And then there were the typos. Horrible, no-good, laugh-till-you-cry typos, lining every other post, especially through 2016. There’s no possible way I can capture the types of aggressively strange typos-- often complete with Russian grammatical structures, no less--  in a synopsis, so I’ll let these posts provide an overview of the type of grammar and spelling the “Heart of Texas” page brought to bear:

If the site was limited to eye-bleeding typos and paeans to Dr. Pepper and Whataburger, the page might have been simply another odd, tone-deaf attempt from actors trying to collect fans who don’t care about things like literacy or fact-based analysis. Idiotic, sure--  but largely harmless.

Last November, however, the “Heart of Texas” page tried to roll into the real world, organizing a series of Nov. 5 rallies across the state. Claiming that “It’s time to say a strong NO to the establishment robbers,” the page said a Clinton victory would lead to “higher taxes to feed undocumented aliens,” more “refugees, mosques, and terrorist attacks,” and even the outright banning of guns. “We are free citizens of Texas and we’ve had enough of this cheap show on the screen,” the organizers wrote.

...As it is, the rallies didn’t generate much participation — only a few dozen people showed up at scattered sites across the state, if memory serves correctly. (In combing my screenshots, it doesn’t look like I snagged any screen-caps of the small turnout, unfortunately.) But in transferring its support from online to on-the-ground participation, the move mirrored, in a certain sense, the Columbian Chemicals plant explosion hoax in Louisiana, perpetrated, presumably, by Russian actors.

But the rally organization did do one thing. In gathering online support, the “Heart of Texas” page obtained identities of potential supporters of Texas secession-- supporters whose information the folks at the “Heart of Texas” said they would pass along to the TNM. That is to say, the “Heart of Texas” page-- a page likely run by foreign, presumably Russian, actors-- was putting its talents toward recruiting for a very real Texas secession organization, one that had already received funding from a Kremlin-backed group.

For the past few months, things seemed hunky-dory for the folks behind “Heart of Texas.” They chugged along, posting much of the same material, albeit recently (and unfortunately, for those laughing along) cleaning up many of the site’s typos.

Then, Facebook announced it was cleaning up hundreds of “inauthentic” accounts linked to Russia. And like that, the “Heart of Texas,” along with its Twitter page, was gone. Just like that, Facebook’s most popular Texas secession page was no more.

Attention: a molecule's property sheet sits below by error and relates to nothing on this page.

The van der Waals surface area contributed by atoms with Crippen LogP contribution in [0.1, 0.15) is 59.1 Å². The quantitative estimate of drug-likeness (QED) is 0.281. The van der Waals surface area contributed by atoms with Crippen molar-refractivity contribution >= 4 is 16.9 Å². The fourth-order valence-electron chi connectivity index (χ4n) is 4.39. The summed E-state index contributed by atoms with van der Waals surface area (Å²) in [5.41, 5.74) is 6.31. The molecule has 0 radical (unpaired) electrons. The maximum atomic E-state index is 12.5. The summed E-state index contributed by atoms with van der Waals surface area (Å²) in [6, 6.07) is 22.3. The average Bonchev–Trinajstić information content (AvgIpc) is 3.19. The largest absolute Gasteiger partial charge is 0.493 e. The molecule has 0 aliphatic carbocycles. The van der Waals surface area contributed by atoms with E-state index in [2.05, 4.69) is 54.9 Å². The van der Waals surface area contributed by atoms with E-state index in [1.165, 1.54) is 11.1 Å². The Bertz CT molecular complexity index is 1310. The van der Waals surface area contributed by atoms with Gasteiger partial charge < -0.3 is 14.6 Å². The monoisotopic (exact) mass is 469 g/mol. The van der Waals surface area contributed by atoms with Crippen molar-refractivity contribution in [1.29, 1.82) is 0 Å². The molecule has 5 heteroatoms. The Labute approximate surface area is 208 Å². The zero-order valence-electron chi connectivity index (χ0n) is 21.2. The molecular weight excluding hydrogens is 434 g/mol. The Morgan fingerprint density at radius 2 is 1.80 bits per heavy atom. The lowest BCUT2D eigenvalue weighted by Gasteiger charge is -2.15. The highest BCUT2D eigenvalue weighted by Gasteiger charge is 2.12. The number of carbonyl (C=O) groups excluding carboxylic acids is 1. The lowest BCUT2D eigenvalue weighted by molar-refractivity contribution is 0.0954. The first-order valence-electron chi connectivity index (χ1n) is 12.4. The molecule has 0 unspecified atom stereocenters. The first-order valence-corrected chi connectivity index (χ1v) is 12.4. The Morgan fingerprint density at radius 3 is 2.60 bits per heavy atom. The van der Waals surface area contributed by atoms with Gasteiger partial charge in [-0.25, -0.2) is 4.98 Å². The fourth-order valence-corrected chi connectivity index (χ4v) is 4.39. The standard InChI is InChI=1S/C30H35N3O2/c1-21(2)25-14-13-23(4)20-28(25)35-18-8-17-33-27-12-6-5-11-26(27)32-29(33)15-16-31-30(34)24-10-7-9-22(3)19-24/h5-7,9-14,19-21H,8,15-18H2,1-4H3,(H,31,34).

While no Russian actors have come forward to claim responsibility for the site, there’s any amount of circumstantial evidence--  the typos and grammatical structure; the strategic goals behind the site, and the fact that it was shuttered at the same time as hundreds of other Russia-linked fake pages; the parallel rhetoric put forth by other Russia-linked, U.S. domestic politics-related pages; even the ties with the TNM, a group already supported materially by a Kremlin-financed outfit--  pointing to actors in Russia as the ones pulling the site’s secession strings.

So RIP, “Heart of Texas.” We hardly knew ye. (Literally.) Looking forward to seeing where pro-secession foreign actors turn to next on Facebook--  and where we can enjoy those wonderful typos once more. After all, as “Heart of Texas” told us, for those in love with Texas shape, always be ready for a Texas size.

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At 9:15 PM, Anonymous Anonymous said...

Can we make texas secede right now... before the other 49 states have to pay to rebuild their ignorant, hate-filled but flooded state? We'd all get better results if we just piled up $10 billion and lit it on fire.

texas, just fucking leave already. See how well you do without the other 49 paying to wipe your ass after you shit yourself.

At 1:27 AM, Anonymous Anonymous said...

We'd need to build a very expensive defensive perimeter around that snake pit, for sure as Texans shoot they will be wanting to expand their territory.

At 4:34 AM, Anonymous Anonymous said...

If Texas were to secede it would be the first country in modern history to explicitly legalize stupidity. Maybe also the first to re-legalize slavery. Never, ever forget: The whole Texas myth - intrepid gringo 'settlers,' oppression by Mexico, independence, Polk's war, admission to the Union, every single stinking syllable of it is drenched in promotion of slavery.

Let the United States keep Austin and the San Antonio Spurs. As for the rest, screw 'em!

At 5:58 AM, Anonymous Anonymous said...

They can keep the Spurs. The NBA is tantamount to a criminal organization anyway (see: Seattle SuperSonics) and though Austin would be nice to keep, they can have it if they just leave and stay gone. Fuck them all.

They would have a hard time expanding. Most of their people would flee and the rich white assholes don't know how to do much by themselves. They'd all die in a generation for lack of government services, for which they'll never tax themselves (sewers, fire depts., health depts...).